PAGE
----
In January 1961, the Government of India announced it’s decsision to go ahead with a plan to build a barrage across the river Ganges at Farakka. This decision reflected India’s concerns to solve the problems being experienced at the port of Calcutta with the build up of silt on the river Hooghly. But the decision initiated a conflict with Pakistan (and later Bangladesh) over the much bigger issue of water utilization in the whole of the Ganges basin. When Bangladesh came into existence in 1971, it was felt that the Farakka issue would be solved affably. In May 1974 , when Sheikh Mujibur Rehman came to India ,Indira Gandhi gave a assurance not to commission the Farakka project before an agreement on the sharing of the Ganga water was reached. Therefore an interim agreement was signed in April 1975 ,covering the flow of the Ganga during the lean period ,21 April to 31 May , by whichmain portion of the water was given to Bangladesh. The two countries also agreed to operate the feeder canal with India taking her share in the following manner :-
Month Ten-day Period (Dates) Withdrawl (cusecs)
11. It was also agreed that teams consisting of experts from both countries would survey at the suitable places in both the countries the effects of the Farakka withdrawal in Bangladesh and on the Hoogly river. A joint team was also to be placed at the barrage to record the discharge into the feeder canal and residual flow into Bangladesh. However after the assassination of Sheikh Mujibur Rehman in August 1975 , the military government started to malign India at every possible opportunity accusing her of taking all the water of the river . Bangladesh lodged an official protest with India on 15 January 1976 against the operation of the barrage. It also raised the issue globally , in the Islamic Foreign Ministers Conference in Islamabad in May 1976, at the Colombo Summit of the NAM in August 1976. The UN Secretary General was also apprised of the situation in April 1976.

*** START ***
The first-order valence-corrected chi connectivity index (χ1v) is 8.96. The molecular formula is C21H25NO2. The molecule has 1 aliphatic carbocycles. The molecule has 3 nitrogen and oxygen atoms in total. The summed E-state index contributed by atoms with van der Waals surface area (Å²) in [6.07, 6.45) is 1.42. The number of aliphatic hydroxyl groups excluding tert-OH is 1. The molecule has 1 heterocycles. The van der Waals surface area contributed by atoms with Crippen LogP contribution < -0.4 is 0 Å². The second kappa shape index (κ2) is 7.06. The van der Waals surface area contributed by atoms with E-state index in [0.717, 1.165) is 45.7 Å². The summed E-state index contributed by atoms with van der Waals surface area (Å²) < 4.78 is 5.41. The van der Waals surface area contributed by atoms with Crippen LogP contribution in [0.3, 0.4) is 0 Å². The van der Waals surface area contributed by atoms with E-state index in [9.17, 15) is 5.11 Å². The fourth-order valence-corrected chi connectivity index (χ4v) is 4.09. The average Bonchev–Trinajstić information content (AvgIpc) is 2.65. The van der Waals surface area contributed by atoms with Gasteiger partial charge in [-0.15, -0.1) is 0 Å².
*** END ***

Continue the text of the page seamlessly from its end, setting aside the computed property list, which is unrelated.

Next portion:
If you need assistance with writing your essay, our professional essay writing service is here to help!Essay Writing Service
12. After the Janata Government came to power in March 1977, negotiations were resumed. Talks were held covering various aspects of both long term and short term agreements on water sharing. In consequence the two governments signed an agreement on 5th November 1977 as a short term solution , while a feasibility study of a long term solution was left to the Indo-Bangladesh Joint Rivers Commission which was to submit its recommendation within three years. The data collected over time indicated that flow during the lean season was as low as 55,000 cusecs at Farakka. The expert opinion was that the minimum requirement to keep the Calcutta port navigable in the lean season of April-May was 40,000 cusecs. The remaining 15,000 cusecs was more than what Bangladesh needed during the lean season. Prime Minister Moraji Desai , however agreed to a much smaller share and give the larger quantity to Bangladesh. This noble gesture was considered a small sacrifice for a weaker and smaller neighbour for improving understanding and goodwill. The period of implementation was five years. However it came with criticism. Some called it a “sell-out” while several believed India had “masked much with little in return”. The protest of the West Bengal Government were ignored and it was not even consulted before the agreement .